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Build the Right Fencing for Horses
Storey's Country Wisdom Bulletin A-193
By Jackie Clay
Formats and Prices
Format:ebook (Digital original) $3.99 $4.99 CAD
This item is a preorder. Your payment method will be charged immediately, and the product is expected to ship on or around January 12, 1999. This date is subject to change due to shipping delays beyond our control.
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Tools for horse fencing are relatively inexpensive and basic. Most can be used for several types of fencing and/or other jobs around your farm, yard, or garden, so their cost is minimal for their value. If you are fencing a large acreage, you may choose to hire out to get some of the work done, especially the posthole digging or post pounding. These jobs are quickly done using a tractor with either a posthole auger, which mounts on the rear of a tractor with a three-point hitch, or a post driver, usually mounted on the front of a tractor. A person using a tractor can easily dig more than 100 postholes in part of a day and pound as many fence posts. In contrast, it took me a whole summer to fence a 20-acre (8.1 ha) pasture by hand!
If you’re opting for the do-it-yourself method of digging postholes for wooden or steel-pipe fence posts, you still have choices. While you can rent or possibly borrow a gasoline-powdered posthole auger, I have had the most luck using an old “armstrong” clamshell digger. The gasoline models work well in moist black earth or fairly moist sand, but they are useless in heavy clays, rocky ground, or hard-packed clay-sand soils. The clamshell digger, on the other hand, will get it all done — with some talent and work. This tool has two cupped steel blades, hinged together, with a handle rising from each. With the handles together, you jab the digger into the earth, usually more than once, to loosen the soil. Then you pull apart the handles while lifting the bite of soil with it. You can also find hand augers, but like the gas type, they’re useless on all but excellent soils.
As with any other tool, there are a few tricks of the trade in using a posthole digger. Where the soil is dry or compacted, digging is much easier if you dig a shallow, cupped hole through the sod and fill it with water. Then move on to the next few post positions and repeat, allowing time for the water to soak into the soil. You won’t believe the difference a little moisture makes, in both the earth and your temper! In very dry conditions, you may have to soak the holes two or three times, but the effort is definitely worth it.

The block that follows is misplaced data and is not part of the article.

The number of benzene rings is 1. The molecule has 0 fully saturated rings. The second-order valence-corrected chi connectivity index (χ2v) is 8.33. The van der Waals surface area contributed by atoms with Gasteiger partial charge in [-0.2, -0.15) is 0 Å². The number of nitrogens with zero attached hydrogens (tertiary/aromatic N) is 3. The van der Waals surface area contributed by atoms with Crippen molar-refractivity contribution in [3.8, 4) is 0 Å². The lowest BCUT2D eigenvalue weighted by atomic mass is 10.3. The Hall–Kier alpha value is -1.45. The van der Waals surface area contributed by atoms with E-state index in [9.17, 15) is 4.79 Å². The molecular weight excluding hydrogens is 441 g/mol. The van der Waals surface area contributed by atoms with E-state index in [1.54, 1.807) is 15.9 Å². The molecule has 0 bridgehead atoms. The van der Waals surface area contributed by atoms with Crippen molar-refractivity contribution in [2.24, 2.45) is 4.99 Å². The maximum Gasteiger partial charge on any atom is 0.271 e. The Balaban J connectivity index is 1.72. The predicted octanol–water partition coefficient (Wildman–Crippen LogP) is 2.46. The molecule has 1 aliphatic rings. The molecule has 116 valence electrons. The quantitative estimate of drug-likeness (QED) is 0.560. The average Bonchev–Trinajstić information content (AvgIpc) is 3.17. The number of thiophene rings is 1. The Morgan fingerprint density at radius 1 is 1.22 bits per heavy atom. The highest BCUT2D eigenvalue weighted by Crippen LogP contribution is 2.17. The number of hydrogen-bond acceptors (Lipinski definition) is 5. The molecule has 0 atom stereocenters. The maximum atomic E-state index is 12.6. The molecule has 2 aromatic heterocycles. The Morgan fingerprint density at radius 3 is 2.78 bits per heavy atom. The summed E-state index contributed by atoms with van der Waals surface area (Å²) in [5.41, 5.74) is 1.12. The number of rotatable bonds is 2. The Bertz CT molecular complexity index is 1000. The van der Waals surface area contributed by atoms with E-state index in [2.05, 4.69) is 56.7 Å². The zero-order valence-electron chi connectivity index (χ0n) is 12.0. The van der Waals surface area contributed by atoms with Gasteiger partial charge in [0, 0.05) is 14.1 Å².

Working with Clay Soil
Digging in clay soil is always a challenge. If the soil is too dry, it must be moistened. (Digging following a mild rain is helpful.) But if the ground is too wet, the clay will stick to the digger. If this is the case, one good remedy is to carry along a small log to rap the clay-clogged digger against. Some folks even resort to dipping the digger in used oil between holes.
If you must dig holes in very gravelly or rocky ground, using the chisel end of a tamping bar (see page 27) is a great help. Jab it into the hole, prying at different angles to loosen rocks and even to break larger ones. After the rocks and surrounding soil have been loosened, they’re usually quite easy to remove with the posthole digger.
If you’re having trouble getting the heavy driver over the fence post, try tipping the post first, easing on the driver, and then pulling the entire setup upright. This can really make a difference, especially when you’ve been working for several hours on a fence line.
Wear leather gloves and allow your hands to slide on the driver’s handles while pounding, instead of forcing it down onto the post. This will help prevent blisters and hand soreness.
If you are driving posts into very dry soil, soak the area where you will be digging the day before driving to soften the ground. This will make pounding posts a less challenging chore by far!
If you are using any type of wire in your fencing, whether it is stock fencing (woven wire), wire, or even chain link, a wire stretcher is essential. Without this tool, getting the wire tight enough, safely, is nearly impossible. The most common stretcher is a rope-pull model. The versatile come-along, composed of a bar with a ratchet-type handle at one end and a hook with a grasping latch at the other, is another good choice. Whichever kind of stretcher you choose, they all work in basically the same way: One end is attached to something stationary, such as a tractor or a dummy post, and the other end clasps the wire tightly. Work the stretcher to tighten the wire, bit by bit, until it is tight. The stretcher will then hold the wire in that position so you can work safely, with your hands free, to secure the wire to the post.
When using a wire stretcher, be sure it is securely clamped tight on the wire before attempting to stretch it. Otherwise, it can let the wire slip, possibly causing injury to those working on the fence. Never use a vehicle to stretch wire, unless it is as an anchor for the wire stretcher. A vehicle cannot be kept under inch-by-inch control, and the wire can overstretch, snap, and severely injure those on the fence line.
- On Sale
- Jan 12, 1999
- Page Count
- 32 pages